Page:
Abstract and Keywords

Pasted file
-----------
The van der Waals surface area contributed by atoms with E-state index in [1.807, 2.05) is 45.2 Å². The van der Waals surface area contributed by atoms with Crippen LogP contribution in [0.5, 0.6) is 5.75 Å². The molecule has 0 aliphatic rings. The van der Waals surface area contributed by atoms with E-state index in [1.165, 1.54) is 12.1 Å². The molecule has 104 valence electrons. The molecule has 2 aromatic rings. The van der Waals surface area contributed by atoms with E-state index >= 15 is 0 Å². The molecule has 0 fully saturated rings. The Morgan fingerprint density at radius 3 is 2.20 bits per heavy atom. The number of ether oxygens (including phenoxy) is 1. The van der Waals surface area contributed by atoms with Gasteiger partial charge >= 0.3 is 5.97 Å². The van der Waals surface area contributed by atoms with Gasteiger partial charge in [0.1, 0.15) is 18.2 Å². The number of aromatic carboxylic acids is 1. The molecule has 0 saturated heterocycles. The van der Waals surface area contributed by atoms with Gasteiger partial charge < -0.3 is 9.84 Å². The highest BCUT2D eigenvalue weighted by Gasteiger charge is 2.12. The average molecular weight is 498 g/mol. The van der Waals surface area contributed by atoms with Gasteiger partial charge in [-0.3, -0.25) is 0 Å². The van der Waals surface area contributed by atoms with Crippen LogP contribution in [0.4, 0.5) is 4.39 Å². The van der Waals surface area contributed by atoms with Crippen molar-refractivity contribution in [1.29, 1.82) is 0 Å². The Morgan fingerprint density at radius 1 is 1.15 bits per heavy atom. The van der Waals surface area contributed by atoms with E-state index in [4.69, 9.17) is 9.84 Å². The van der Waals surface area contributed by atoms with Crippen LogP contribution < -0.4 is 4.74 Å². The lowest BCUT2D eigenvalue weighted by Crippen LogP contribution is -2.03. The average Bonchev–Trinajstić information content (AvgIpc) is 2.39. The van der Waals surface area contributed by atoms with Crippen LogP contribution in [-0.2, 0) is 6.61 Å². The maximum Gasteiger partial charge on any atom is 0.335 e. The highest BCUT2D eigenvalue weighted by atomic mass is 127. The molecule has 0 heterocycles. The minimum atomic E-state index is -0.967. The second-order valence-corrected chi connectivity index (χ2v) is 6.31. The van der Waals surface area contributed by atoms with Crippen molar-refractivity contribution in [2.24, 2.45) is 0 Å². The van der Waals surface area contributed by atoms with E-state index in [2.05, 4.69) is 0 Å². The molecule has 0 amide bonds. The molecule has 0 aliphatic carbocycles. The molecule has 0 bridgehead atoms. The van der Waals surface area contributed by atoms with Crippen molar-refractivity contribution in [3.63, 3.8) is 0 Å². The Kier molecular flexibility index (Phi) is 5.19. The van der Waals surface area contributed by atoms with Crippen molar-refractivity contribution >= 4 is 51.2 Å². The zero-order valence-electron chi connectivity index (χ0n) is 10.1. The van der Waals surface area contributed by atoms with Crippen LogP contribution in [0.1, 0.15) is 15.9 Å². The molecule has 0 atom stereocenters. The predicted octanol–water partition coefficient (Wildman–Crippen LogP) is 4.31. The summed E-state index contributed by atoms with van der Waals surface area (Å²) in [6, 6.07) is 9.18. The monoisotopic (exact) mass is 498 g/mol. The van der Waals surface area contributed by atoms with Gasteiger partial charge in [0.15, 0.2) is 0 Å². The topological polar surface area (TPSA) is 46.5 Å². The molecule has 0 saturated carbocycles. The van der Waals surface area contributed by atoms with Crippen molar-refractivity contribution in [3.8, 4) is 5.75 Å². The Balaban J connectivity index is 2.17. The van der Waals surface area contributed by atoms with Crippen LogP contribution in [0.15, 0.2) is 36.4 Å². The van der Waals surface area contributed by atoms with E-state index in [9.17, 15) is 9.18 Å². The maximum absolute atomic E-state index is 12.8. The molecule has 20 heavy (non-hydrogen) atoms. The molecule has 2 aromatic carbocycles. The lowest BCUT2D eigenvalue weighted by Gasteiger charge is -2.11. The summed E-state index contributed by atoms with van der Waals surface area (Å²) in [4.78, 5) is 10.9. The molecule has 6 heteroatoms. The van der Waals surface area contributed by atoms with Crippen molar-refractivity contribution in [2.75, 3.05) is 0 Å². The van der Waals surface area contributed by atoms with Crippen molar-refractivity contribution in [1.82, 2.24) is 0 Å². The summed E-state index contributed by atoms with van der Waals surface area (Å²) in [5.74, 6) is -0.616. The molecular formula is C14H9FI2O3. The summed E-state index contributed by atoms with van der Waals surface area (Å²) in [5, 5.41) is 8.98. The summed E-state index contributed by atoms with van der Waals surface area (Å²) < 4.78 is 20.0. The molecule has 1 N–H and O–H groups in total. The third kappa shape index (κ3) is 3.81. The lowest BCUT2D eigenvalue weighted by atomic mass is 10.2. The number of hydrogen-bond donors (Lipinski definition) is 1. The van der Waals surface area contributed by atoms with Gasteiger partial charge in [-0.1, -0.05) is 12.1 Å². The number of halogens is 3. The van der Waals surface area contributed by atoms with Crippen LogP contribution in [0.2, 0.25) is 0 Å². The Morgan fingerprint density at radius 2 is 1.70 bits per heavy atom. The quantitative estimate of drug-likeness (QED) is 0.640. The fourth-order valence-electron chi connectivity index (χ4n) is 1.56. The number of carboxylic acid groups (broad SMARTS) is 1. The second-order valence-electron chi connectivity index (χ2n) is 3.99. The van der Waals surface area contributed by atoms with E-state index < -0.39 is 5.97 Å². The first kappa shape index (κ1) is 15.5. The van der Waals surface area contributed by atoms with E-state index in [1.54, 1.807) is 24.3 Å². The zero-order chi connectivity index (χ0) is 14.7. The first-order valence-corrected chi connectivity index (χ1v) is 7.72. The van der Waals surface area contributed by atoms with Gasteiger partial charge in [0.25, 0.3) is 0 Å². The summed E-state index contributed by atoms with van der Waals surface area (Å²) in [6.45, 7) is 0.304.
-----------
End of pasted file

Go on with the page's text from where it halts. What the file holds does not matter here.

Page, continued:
In recent years, Ireland/Ulster has undergone rapid changes ranging from urbanisation to the mobility generated by new technology, the influx of foreign investment, and the growth of travel and tourism, all of which developments have eroded traditional cultural values. In Northern Ireland, Edna Longley notes that Louis MacNeice was ‘in the vanguard of absorbing Belfast into English poetry generally’. Ironically, MacNeice cites the countryside as the site of flux and Belfast as the site of stasis. Owing to his cultural complexity, his sceptical intelligence, and his insistence on the primacy of the living word over dogma and abstraction, MacNeice became a figure of special relevance to recent debates about identity and ‘home’ in Northern Ireland. A number of succeeding Northern Irish poets consider him as someone who represents a refreshing and liberating freedom from regional or national definitions of home, a radical challenge to the conventional modes of Irish poetry. In Belfast, the processes of urbanisation, globalisation, and migration have given rise to new relations between rootedness and mobility, local and global, centre and periphery.
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